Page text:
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Sisyrinchium idahoense var. idahoense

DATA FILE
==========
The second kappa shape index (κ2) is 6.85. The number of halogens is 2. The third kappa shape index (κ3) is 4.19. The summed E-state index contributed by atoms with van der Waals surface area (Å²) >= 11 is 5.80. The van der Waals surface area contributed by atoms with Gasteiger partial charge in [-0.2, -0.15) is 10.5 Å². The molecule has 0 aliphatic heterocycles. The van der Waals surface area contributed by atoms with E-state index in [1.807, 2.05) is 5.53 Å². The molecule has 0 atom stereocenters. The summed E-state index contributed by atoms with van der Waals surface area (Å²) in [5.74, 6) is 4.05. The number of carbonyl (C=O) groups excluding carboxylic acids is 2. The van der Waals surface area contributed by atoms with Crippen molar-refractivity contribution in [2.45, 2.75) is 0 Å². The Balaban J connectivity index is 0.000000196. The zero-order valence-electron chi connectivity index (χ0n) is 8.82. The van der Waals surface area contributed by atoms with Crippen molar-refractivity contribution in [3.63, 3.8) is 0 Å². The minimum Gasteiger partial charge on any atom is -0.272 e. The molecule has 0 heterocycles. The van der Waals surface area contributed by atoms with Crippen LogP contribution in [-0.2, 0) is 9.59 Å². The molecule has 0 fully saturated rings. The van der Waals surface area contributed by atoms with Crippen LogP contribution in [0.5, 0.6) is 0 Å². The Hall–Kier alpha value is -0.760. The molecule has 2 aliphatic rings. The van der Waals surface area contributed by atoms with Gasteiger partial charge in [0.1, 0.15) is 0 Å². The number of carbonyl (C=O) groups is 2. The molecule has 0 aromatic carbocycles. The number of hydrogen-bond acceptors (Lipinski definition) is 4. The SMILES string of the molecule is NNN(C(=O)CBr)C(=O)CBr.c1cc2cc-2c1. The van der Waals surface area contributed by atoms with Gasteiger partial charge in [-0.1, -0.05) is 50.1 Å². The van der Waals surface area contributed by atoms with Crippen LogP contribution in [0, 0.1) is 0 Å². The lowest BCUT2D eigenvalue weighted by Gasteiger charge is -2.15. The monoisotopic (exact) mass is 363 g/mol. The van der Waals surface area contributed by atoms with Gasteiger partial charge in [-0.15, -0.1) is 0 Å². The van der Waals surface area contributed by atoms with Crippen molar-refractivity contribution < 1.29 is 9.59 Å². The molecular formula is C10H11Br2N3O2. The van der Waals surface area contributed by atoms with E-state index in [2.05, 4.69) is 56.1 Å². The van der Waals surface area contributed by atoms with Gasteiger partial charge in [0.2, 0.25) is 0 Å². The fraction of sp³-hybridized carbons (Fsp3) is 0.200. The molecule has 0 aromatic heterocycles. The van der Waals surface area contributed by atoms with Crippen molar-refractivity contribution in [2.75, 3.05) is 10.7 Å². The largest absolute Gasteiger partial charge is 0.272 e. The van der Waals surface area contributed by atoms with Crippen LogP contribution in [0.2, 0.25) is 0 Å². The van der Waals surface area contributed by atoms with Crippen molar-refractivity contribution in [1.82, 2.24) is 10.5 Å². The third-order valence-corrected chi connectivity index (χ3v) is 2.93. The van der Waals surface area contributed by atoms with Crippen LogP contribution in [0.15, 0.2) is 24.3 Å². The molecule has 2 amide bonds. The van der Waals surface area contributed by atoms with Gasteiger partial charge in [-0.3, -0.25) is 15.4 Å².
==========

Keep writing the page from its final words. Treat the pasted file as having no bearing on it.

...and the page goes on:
Idaho blue eyed grass is a widespread perennial that forms colonies in full sun, in many soil types, including vernally wet sites. To 18″ tall dark purple flowers open in bright light and close with cloudiness or dark. The blue green foliage is distinctively flat and the plant produces a procession of flowers for 2-3 weeks.  Deep purple with a yellow eye and about 1/2″ wide. An integral part of a Willamette valley meadow and only adaptable to full all day sun. Spreads by seed and  colonies that increase to form a slender clump.  Excellent pollinator perennial and is visited by a wide variety of insects.  Found in field that have not been invaded by invasives. Typically its found between native clumping grasses such as June Grass (Koeleria macrantha) Roemer’s Fescue (Festuca roemeri).and with other perennials of the meadow. It can be found from riparian to upland sites. Common associated plants are Carex tumulicola, Dodecatheon hendersonii, Ranunculus occidentalis, Dichelostemma congesta, Clarkia amoena, Camassia, ( C. quamash, leichtlinii ). Full sun, no shade. Water to establish the first season then none in subsequent year. Goes summer dormant and will awaken the following February. Oregon native plant